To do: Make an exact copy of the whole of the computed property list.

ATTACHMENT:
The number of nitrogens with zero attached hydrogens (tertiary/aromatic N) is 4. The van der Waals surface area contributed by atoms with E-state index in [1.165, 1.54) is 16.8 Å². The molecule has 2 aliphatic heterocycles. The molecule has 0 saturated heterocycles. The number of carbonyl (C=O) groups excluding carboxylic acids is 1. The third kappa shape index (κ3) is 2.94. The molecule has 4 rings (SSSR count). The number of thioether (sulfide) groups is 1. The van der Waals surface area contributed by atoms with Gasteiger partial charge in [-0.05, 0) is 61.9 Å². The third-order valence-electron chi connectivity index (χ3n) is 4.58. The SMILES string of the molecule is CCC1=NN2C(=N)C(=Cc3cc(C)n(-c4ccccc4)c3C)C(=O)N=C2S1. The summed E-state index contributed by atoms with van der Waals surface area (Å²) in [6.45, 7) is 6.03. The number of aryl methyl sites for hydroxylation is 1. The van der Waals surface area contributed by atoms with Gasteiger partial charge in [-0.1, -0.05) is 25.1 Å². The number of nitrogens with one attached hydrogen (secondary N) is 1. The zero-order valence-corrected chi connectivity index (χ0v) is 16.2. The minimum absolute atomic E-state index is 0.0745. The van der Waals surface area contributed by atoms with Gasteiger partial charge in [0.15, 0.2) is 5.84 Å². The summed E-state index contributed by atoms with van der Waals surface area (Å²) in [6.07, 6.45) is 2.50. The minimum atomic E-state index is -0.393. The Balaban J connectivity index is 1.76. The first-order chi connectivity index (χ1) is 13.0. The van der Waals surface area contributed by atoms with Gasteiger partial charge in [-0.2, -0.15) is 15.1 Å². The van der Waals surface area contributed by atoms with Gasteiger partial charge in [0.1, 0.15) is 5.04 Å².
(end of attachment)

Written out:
The number of nitrogens with zero attached hydrogens (tertiary/aromatic N) is 4. The van der Waals surface area contributed by atoms with E-state index in [1.165, 1.54) is 16.8 Å². The molecule has 2 aliphatic heterocycles. The molecule has 0 saturated heterocycles. The number of carbonyl (C=O) groups excluding carboxylic acids is 1. The third kappa shape index (κ3) is 2.94. The molecule has 4 rings (SSSR count). The number of thioether (sulfide) groups is 1. The van der Waals surface area contributed by atoms with Gasteiger partial charge in [-0.05, 0) is 61.9 Å². The third-order valence-electron chi connectivity index (χ3n) is 4.58. The SMILES string of the molecule is CCC1=NN2C(=N)C(=Cc3cc(C)n(-c4ccccc4)c3C)C(=O)N=C2S1. The summed E-state index contributed by atoms with van der Waals surface area (Å²) in [6.45, 7) is 6.03. The number of aryl methyl sites for hydroxylation is 1. The van der Waals surface area contributed by atoms with Gasteiger partial charge in [-0.1, -0.05) is 25.1 Å². The number of nitrogens with one attached hydrogen (secondary N) is 1. The zero-order valence-corrected chi connectivity index (χ0v) is 16.2. The minimum absolute atomic E-state index is 0.0745. The van der Waals surface area contributed by atoms with Gasteiger partial charge in [0.15, 0.2) is 5.84 Å². The summed E-state index contributed by atoms with van der Waals surface area (Å²) in [6.07, 6.45) is 2.50. The minimum atomic E-state index is -0.393. The Balaban J connectivity index is 1.76. The first-order chi connectivity index (χ1) is 13.0. The van der Waals surface area contributed by atoms with Gasteiger partial charge in [-0.2, -0.15) is 15.1 Å². The van der Waals surface area contributed by atoms with Gasteiger partial charge in [0.1, 0.15) is 5.04 Å².